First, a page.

I’m fortunate to actually live in the Dargle Valley but am still constantly delighted by this part of the world and this past week was particularly lovely to be exploring. Firstly, there is a delicious autumn chill about one’s ankles and the days are clear and blue. Secondly, it’s the Butterfly Season when many butterflies swirl about gardens and forest edges. It is a good time to be out and about. Over the weekend I ambled along to visit some of the creative spots which the Midlands is renowned for. At Corrie Lynn and Co, housed in an old red barn along the Petrusstroom Road, I was really taken with the handmade felt cushions. Not only was the felt made by hand, the wool was clipped from Jeffrey the sheep (whom I met just outside) hand spun and hand dyed too! The colours obviously inspired by the herd of Nguni cattle which roam across the farm. Renowned for their wooden furniture, Corrie Lynn & Co use local wood as much as possible and certainly none from the planet’s dwindling forests. I was fascinated by the ‘box of secrets’ which Robin Fowler had created using left over pieces of lacewood, cedar and blackwood. This small chest of drawers only opens in a particular sequence, so is perfect for storing treasures and special memories. Next was St Verde on the D666, where Sharon Trickett indulges her passion for all things succulent. This spectacular feast of cacti, agaves and other interesting plants is so unexpected in the misty midlands that I spent ages simply absorbing the shapes and colours of this splendid nursery. Fortunately, a tall glass of homemade lemonade and delicious tomato tart were available to allow me to linger in the walled garden a little longer. These places open for the last weekend of every month, so mark your diary and take a drive out here one slow Sunday. Just down the road is Meander icon, Dargle Valley Pottery. Exuberant and charming Josh, Ian Glenny’s oldest son is running the show these days. As always it was fun to explore the nooks and crannies in this shadowy gallery – all filled with hand thrown tableware, lamps and their famous outdoor fireplaces. There were bargains are to be had and I headed home with a few more one-of-a-kind bowls to add to my collection. Earlier that morning I had popped down to Greg’s Farm Stall next to Thokan’s to top up on local veg – I found old fashioned cucumbers grown just up the road and plump butternuts and gem squash grown nearby too. I simply had to have a couple of their delectable pecan nut tarts for teatime. Their little fridge is always full of treasures – divine Boerenkaas cheese and farm butter too. The cucumbers desperately needed some yoghurt, so I headed for Piggly Wiggly to buy some of Gilly’s (Wana Farm) natural yoghurt and couldn’t resist a couple of real French baguette while I was there. Unfortunately, I hadn’t got up early enough for the Country Pumpkin Farmers Market at Lion’s River – who knows what treats I might have discovered? Later in the week, I joined a small group to wander in the mist-belt forest at Kilgobbin Cottage. On the first Thursday of every month, long time resident Barend Booysen hosts walks in the forest beside his home. There are still some really big Yellowwoods (home to the rare and endangered Cape Parrot) which obviously escaped being felled for timber because of forks in their trunks. Old saw pits provide evidence of this pioneering activity. We admired a few protected Prunus africana and a strangler fig vigorously overtaking a giant Celtis as well as a Cape chestnut which blew over in a violent ‘tornado’ last year. The walk was mostly easy but a steep climb to a Lemonwwood tree reputed to be about 2000 years old was really worth the effort! This old tree is quite hollow and it didn’t take much imagination to believe that a pixie or two might reside there. Many of the forest trees are fruiting at the moment and attract crowds of birds. During quiet moments we heard an Emerald Cuckoo, lots of Prinias and Cape Batis calling and marvelled at the swoosh of red as Knysna Loeries flew overhead. Autumn is a great time to take a drive in the Dargle, picnic besides the dam at Corrie Lynn and Co, climb up iNhlosane or stock up on creative inspiration.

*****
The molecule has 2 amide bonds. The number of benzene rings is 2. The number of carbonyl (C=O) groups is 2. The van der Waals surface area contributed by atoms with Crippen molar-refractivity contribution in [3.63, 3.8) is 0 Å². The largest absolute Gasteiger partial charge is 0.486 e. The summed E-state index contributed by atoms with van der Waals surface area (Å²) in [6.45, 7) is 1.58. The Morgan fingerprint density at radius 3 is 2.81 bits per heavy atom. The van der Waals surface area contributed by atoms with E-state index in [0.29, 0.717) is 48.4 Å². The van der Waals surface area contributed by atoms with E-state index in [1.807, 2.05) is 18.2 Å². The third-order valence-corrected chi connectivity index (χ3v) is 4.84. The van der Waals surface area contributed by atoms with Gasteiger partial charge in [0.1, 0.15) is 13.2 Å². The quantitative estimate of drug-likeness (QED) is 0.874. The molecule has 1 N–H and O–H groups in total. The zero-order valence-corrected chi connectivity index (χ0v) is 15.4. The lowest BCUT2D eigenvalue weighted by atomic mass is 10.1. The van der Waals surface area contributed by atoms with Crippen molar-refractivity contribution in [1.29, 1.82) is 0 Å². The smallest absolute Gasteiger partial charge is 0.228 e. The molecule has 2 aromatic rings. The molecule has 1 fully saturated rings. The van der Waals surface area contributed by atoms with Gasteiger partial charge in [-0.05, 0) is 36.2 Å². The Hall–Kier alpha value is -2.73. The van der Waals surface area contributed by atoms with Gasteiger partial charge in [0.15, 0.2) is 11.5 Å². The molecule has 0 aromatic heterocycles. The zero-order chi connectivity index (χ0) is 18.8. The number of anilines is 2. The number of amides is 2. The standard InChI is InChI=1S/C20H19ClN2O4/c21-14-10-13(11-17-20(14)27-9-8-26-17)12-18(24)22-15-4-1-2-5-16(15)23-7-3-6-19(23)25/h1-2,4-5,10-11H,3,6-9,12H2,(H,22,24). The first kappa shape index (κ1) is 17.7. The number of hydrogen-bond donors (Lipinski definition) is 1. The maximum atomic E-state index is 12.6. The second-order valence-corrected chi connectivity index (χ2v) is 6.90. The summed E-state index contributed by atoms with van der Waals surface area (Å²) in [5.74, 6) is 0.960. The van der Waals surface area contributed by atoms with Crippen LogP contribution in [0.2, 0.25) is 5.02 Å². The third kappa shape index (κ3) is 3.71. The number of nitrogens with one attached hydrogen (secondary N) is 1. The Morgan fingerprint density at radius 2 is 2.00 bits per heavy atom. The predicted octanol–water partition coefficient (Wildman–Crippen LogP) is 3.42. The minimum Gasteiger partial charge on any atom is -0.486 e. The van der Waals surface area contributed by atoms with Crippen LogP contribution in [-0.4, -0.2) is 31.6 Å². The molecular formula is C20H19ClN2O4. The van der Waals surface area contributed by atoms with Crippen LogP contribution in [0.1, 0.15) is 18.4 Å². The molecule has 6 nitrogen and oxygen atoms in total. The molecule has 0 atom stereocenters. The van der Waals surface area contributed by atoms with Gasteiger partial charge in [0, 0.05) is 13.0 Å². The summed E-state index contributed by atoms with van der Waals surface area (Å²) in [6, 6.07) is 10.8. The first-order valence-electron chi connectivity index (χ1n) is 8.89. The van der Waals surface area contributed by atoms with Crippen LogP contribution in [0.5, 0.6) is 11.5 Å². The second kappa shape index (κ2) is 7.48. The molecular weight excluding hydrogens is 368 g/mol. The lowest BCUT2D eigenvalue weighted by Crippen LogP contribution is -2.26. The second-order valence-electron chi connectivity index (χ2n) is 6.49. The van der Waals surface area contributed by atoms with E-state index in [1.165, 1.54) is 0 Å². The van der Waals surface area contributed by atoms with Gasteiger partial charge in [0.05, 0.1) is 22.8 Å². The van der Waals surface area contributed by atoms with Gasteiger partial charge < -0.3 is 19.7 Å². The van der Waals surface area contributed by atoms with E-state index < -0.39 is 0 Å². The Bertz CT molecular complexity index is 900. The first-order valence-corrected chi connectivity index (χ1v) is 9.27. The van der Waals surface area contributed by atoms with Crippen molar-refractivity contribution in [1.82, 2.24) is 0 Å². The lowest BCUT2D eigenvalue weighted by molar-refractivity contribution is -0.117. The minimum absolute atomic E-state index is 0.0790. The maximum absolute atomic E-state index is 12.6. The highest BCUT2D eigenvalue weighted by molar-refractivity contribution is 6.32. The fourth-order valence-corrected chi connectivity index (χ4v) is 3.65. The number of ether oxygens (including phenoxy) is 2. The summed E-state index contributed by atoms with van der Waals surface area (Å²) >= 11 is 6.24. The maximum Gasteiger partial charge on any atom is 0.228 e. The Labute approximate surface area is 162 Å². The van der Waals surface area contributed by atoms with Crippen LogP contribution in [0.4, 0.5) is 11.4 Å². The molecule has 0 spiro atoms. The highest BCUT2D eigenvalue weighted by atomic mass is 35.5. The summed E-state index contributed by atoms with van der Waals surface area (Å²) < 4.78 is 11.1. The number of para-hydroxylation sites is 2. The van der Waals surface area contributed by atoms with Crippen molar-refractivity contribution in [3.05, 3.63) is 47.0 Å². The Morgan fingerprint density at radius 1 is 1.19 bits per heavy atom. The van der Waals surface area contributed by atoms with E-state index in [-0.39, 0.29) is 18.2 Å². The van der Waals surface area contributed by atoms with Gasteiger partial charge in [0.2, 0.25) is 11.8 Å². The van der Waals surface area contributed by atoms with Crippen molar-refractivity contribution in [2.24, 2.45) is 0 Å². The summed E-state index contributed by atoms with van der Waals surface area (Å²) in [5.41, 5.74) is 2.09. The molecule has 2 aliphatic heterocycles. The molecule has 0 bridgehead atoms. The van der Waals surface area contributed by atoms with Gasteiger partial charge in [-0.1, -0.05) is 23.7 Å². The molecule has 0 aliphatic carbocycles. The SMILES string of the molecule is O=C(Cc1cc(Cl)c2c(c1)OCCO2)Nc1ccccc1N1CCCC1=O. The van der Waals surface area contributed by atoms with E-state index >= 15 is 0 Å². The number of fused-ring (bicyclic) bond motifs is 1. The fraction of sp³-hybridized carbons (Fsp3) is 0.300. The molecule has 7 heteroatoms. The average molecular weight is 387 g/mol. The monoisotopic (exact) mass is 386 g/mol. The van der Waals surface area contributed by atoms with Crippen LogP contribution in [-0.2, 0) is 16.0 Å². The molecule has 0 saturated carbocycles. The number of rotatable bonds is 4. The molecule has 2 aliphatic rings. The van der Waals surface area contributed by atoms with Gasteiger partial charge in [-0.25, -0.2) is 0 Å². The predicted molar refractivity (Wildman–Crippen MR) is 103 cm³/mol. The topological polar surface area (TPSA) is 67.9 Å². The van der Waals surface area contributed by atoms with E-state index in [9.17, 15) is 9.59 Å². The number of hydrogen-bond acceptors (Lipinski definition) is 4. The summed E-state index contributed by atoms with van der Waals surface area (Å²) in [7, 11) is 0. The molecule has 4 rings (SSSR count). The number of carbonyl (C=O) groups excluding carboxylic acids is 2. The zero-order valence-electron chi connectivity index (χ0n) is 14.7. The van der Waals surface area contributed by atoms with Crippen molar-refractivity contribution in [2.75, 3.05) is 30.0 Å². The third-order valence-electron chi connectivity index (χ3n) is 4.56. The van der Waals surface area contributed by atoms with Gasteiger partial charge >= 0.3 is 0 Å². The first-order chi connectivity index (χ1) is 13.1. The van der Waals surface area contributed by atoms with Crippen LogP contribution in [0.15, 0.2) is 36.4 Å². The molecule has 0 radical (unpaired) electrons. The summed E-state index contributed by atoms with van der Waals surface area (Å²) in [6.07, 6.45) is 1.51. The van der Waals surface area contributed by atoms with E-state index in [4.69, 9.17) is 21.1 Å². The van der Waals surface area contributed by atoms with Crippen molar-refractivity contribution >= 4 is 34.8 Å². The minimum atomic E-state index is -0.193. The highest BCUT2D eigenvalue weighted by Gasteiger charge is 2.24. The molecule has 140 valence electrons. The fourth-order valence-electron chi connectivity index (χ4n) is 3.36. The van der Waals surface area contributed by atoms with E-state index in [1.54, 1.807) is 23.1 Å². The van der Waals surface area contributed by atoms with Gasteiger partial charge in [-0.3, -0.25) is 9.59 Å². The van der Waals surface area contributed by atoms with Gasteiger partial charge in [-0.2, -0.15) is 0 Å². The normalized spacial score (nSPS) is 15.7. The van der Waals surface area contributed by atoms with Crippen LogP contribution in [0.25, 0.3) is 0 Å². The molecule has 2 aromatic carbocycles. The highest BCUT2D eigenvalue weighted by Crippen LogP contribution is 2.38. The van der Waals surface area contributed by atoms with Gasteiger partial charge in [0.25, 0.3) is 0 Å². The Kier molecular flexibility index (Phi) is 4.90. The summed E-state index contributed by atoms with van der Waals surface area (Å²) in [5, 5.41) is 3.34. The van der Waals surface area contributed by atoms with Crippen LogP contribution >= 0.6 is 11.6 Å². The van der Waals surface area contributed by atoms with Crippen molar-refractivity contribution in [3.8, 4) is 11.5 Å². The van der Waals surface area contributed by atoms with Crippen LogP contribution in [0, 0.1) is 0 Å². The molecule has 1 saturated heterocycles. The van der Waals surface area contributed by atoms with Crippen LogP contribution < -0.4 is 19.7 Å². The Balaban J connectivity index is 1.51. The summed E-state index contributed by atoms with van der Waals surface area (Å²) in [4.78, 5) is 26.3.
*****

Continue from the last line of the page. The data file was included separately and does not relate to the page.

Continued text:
March 2011

Nikki Brighton (Dargle)